Taiwan/China Update

May sales of Taiwan-listed companies (many of which manufacture in China) were just released:

  • Based on the May PMI leading Indicators China and South Korea are contracting, Japan is at zero growth and Taiwan is expanding modestly (Chart 1)
  • May 2014 was unseasonably weak for Taiwan-listed OEMs as their composite sales declined 1.4% sequentially from April and were down 5% versus May 2013 (Chart 2).
  • Motherboard (Chart 3) and ODM (Chart 4) sales declined from the prior month.
  • Semiconductor shipment growth to Asia flattened as electronic equipment production growth stalled (Chart 5).
  • Looking forward, foundry (Chart 6), package & test (Chart 7), memory (Chart 8) and passive component (Chart 9) sales rose suggesting that assembly activity will soon accelerate.
  • Solar/photovoltaic sales continued to improve (Chart 10).
  • Printed circuit board sales (Chart 11) increased as CCL (PCB laminate) shipments mirrored rigid PCB performance (Chart 12).

Sources: Taiwan-listed company financials with Custer interpretation, www.markiteconomics.com

European Update

Eurostat just released its April European electronic supply chain results:

  • The European May PMI leading indicator continued to signal expansion (PMI>50) but at a slower rate (Chart 13).
  • Electronic equipment shipments rose sharply in April (Chart 14).
  • Automotive (Chart 15) and aerospace (Chart 16) shipments weakened.
  • Instrument & control equipment shipments held (Chart 17) and medical equipment sales jumped (Chart 18).
  • Electronic assembly (Chart 19), component & board (Chart 20) and wiring device (Chart 21) shipments grew sequentially.
  • Chart 22 shows the 3/12 growth of the European electronic supply chain and Chart 23 gives the 12/12 (annualized) and 3-month (3/12) growth of the European electronic-related sectors.

Sources: Eurostat and www.markiteconomics.com

Worldwide SEMI Equipment Billings US$ 10.15 Billion in 1Q'14 (Charts 24 & 25)

SEMI reported that worldwide semiconductor manufacturing equipment billings reached US$ 10.15 billion in the first quarter of 2014, 9% higher than 4Q'13 and 39% higher than the same quarter a year ago.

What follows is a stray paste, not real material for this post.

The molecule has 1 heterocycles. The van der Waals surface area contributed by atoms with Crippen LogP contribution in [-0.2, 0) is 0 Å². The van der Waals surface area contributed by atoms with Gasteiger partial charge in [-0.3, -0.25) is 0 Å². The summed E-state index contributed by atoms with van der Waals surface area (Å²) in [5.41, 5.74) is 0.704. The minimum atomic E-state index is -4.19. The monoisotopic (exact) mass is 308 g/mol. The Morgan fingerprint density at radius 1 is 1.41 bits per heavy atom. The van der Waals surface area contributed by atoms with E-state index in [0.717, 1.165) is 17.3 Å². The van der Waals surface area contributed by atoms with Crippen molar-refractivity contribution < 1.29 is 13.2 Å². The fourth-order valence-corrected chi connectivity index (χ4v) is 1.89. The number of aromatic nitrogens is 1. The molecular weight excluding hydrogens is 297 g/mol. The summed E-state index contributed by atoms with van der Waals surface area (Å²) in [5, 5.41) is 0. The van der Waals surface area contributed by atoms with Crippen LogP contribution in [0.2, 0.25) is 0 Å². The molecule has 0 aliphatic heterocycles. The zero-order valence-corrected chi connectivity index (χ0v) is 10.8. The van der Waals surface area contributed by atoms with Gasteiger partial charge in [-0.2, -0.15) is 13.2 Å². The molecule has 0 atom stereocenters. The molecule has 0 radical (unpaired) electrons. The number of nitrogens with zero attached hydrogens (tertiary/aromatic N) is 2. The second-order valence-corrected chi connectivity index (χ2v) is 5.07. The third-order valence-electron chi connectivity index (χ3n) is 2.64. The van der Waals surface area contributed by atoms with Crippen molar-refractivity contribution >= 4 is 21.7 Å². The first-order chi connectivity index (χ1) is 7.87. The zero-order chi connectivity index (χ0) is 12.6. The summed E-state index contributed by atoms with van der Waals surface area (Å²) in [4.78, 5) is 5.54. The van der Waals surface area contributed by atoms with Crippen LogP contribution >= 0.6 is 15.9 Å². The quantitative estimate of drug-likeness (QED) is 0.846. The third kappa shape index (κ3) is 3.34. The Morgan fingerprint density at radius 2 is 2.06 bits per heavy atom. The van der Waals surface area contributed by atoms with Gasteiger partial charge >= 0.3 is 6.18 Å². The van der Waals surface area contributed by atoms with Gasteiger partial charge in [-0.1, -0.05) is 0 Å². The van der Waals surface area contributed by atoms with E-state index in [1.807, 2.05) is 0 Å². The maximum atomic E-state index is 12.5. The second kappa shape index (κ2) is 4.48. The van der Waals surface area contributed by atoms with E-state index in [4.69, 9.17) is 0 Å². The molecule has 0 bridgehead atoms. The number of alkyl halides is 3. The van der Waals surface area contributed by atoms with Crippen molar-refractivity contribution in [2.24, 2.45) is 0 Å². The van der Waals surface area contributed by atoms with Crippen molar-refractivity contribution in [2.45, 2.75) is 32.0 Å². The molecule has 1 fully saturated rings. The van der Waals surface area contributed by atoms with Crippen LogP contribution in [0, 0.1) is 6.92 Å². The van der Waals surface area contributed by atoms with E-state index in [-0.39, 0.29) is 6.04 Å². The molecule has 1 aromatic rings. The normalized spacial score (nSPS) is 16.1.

Worldwide semiconductor equipment bookings were $9.89 billion in 1Q'14, 27% higher than the same quarter a year ago and 5% lower than bookings for 4Q'13.


DRAM Industry Value Nears US$10 Billion in 1Q'14 (Charts 26-28)

The DRAM market became highly profitable last year after transforming into an oligopoly, according to DRAMeXchange, the memory and storage research division of TrendForce.

The entire Q1 industry value grew 2% QoQ to reaching new heights at US$ 9.94 Billion. SK Hynix, one of the industry's largest DRAM manufacturers, managed to show a highly noteworthy performance following its recovery from last year's fire accident with operating margin growth jumping from 29% to 36%. As other DRAM manufacturers display similarly impressive performances this year, 2014 is considered an optimal for the entire DRAM industry.

TrendForce predicts that the total DRAM industry value will grow 30% YoY to approximately US$ 45 Billion.


DRAM Quarterly Volumes and Average Selling Prices (Chart 29)

DRAM ASP forecast to decline in 2Q'14 as compared to 1Q'14 but still was up 24% over 2Q'13.

IC Insights Initial research for its Mid-Year Update shows that the 2Q'14 DRAM ASP is expected to be just slightly less than in 1Q'14. DRAM unit volume shipments are forecast to be 3.40 billion in 2Q'14, flat with 1Q'14 but down 5% compared with 2Q'13 and down 15% from 2Q'12.


Samsung Electronics Rushes to Vietnam for More Production Sites

Already, Samsung Electronics is manufacturing 120 million mobile handsets a year in Vietnam at its plant in the northern province of Bac Ninh and is preparing a similar-sized mobile phone plant in nearby Thai Nguyen Province. Now, it plans to add another one in Ho Chi Minh City for home appliances production.

Recently, Samsung won an approval from the People's Committee of Ho Chi Minh City for its plan to build a home appliances factory in the Saigon Hi-Tech Park* (SHTP) in the eastern part of the city, which will give wings to its ambitious plan to make Vietnam one of its production bases.